Tag: instagram

instagram

Social Media: Tonic and Toxin

 I’m in a love/hate relationship. With social media. I love connecting with people on various platforms. As an extreme introvert, I find too much face-to-face contact exhausting. Social media provides me with the distance I need to make social engagement engaging, instead of an exercise in “put on a happy face”. Social media also lets me keep in touch with geographically dispersed friends. Neither my budget nor my schedule let me go visiting all over the world. And, as much as I cherish handwritten letters, social media accounts tend to change less often than physical addresses. Finally, social media lets me connect with readers and reviewers. I have a day job so extended book tours are not an option for me. Social media is vital in promoting my books and building my audience. But, I hate the way a constant diet of social media makes me feel. Instagram’s not so bad; it’s mostly pretty pictures. However, a week of ingesting negative news and caustic comments on other platforms leaves me feeling worse than a corn dog-and-fried-Twinkies binge at the State Fair. Despite my good intentions to only post, and respond to, funny Episcopal Church memes and heartwarming stories of animal rescues […]

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Better Left Unsaid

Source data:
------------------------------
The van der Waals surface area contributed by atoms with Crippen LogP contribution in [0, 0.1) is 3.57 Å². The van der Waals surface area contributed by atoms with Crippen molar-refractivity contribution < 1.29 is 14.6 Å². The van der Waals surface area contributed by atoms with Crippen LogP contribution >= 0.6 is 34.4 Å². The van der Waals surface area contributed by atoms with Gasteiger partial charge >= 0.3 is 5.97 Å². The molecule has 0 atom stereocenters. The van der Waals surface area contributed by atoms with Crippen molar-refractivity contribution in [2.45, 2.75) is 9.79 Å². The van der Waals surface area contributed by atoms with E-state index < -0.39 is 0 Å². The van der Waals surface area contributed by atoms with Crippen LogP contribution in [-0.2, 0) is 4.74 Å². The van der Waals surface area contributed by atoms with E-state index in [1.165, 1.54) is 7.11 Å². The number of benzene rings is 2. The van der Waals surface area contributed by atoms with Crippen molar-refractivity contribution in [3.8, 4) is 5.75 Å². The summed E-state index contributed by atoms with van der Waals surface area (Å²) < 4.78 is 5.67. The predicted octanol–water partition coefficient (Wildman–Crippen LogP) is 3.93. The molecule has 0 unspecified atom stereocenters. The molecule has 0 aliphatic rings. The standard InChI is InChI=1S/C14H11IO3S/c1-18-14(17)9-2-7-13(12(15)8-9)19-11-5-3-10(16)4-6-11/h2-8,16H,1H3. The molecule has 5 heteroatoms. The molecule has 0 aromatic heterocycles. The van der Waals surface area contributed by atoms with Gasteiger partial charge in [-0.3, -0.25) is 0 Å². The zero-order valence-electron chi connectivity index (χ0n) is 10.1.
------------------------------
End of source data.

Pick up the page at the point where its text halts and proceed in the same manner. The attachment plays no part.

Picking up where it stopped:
I follow several writers, some published, some unpublished, on social media. Many post news of book deals, tweet about signing with agents, and ‘gram photos of awards. Friends and followers like, “heart”, and share the good news over social networks. Some writers also share their disappointments. A series is canceled, a manuscript doesn’t sell, an agent query is rejected. Friends and followers virtually gather ‘round to show support, offer encouragement, and share advice. Fortunately, most writers limit themselves to these common uses of social media. However, a few writers take up their smartphones, not to seek congratulations or commiseration, but to excoriate those they blame for, in their view, thwarting their literary ambitions. You’ve read their posts: the “stupid” publishers don’t understand them, the “opportunistic” agents pass up the Great American Novel because it’s not marketable, the “idiot” editors insist grammar matters, the readers who leave negative reviews are—you fill in the epithet. These writers do not take rejection well. As they see it, their manuscript is perfect; everyone else is wrong. The “story” is the only thing that matters (they sneer at punctuation and spelling) and anyone who doesn’t agree their novel is brilliant enough to warrant the expenditure of […]